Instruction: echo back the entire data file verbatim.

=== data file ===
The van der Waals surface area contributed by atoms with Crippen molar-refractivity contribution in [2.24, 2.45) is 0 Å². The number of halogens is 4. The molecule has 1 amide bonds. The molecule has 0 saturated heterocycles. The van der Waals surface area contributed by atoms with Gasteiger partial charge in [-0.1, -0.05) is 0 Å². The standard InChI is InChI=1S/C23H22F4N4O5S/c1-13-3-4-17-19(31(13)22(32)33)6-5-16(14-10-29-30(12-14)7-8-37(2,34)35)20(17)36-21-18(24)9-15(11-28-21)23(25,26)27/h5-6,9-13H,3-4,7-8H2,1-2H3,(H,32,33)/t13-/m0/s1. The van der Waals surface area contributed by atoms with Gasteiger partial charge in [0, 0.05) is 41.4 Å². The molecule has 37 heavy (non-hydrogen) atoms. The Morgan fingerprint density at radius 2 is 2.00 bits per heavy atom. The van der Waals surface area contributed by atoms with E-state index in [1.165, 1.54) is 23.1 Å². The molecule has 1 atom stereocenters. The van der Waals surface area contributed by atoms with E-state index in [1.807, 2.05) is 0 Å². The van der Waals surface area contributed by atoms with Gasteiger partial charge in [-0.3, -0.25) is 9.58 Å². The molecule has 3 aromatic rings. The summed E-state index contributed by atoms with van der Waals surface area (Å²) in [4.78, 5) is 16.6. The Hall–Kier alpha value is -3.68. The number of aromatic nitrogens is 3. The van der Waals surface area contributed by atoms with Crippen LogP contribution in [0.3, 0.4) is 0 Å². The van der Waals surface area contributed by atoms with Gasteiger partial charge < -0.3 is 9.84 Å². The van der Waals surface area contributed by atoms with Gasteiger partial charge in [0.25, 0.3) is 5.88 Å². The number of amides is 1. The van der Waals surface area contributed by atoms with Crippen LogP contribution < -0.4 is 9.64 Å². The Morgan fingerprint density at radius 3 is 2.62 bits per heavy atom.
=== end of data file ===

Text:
The van der Waals surface area contributed by atoms with Crippen molar-refractivity contribution in [2.24, 2.45) is 0 Å². The number of halogens is 4. The molecule has 1 amide bonds. The molecule has 0 saturated heterocycles. The van der Waals surface area contributed by atoms with Gasteiger partial charge in [-0.1, -0.05) is 0 Å². The standard InChI is InChI=1S/C23H22F4N4O5S/c1-13-3-4-17-19(31(13)22(32)33)6-5-16(14-10-29-30(12-14)7-8-37(2,34)35)20(17)36-21-18(24)9-15(11-28-21)23(25,26)27/h5-6,9-13H,3-4,7-8H2,1-2H3,(H,32,33)/t13-/m0/s1. The van der Waals surface area contributed by atoms with Gasteiger partial charge in [0, 0.05) is 41.4 Å². The molecule has 37 heavy (non-hydrogen) atoms. The Morgan fingerprint density at radius 2 is 2.00 bits per heavy atom. The van der Waals surface area contributed by atoms with E-state index in [1.165, 1.54) is 23.1 Å². The molecule has 1 atom stereocenters. The van der Waals surface area contributed by atoms with E-state index in [1.807, 2.05) is 0 Å². The van der Waals surface area contributed by atoms with Gasteiger partial charge in [-0.3, -0.25) is 9.58 Å². The molecule has 3 aromatic rings. The summed E-state index contributed by atoms with van der Waals surface area (Å²) in [4.78, 5) is 16.6. The Hall–Kier alpha value is -3.68. The number of aromatic nitrogens is 3. The van der Waals surface area contributed by atoms with Crippen LogP contribution in [0.3, 0.4) is 0 Å². The van der Waals surface area contributed by atoms with Gasteiger partial charge < -0.3 is 9.84 Å². The van der Waals surface area contributed by atoms with Gasteiger partial charge in [0.25, 0.3) is 5.88 Å². The number of amides is 1. The van der Waals surface area contributed by atoms with Crippen LogP contribution < -0.4 is 9.64 Å². The Morgan fingerprint density at radius 3 is 2.62 bits per heavy atom.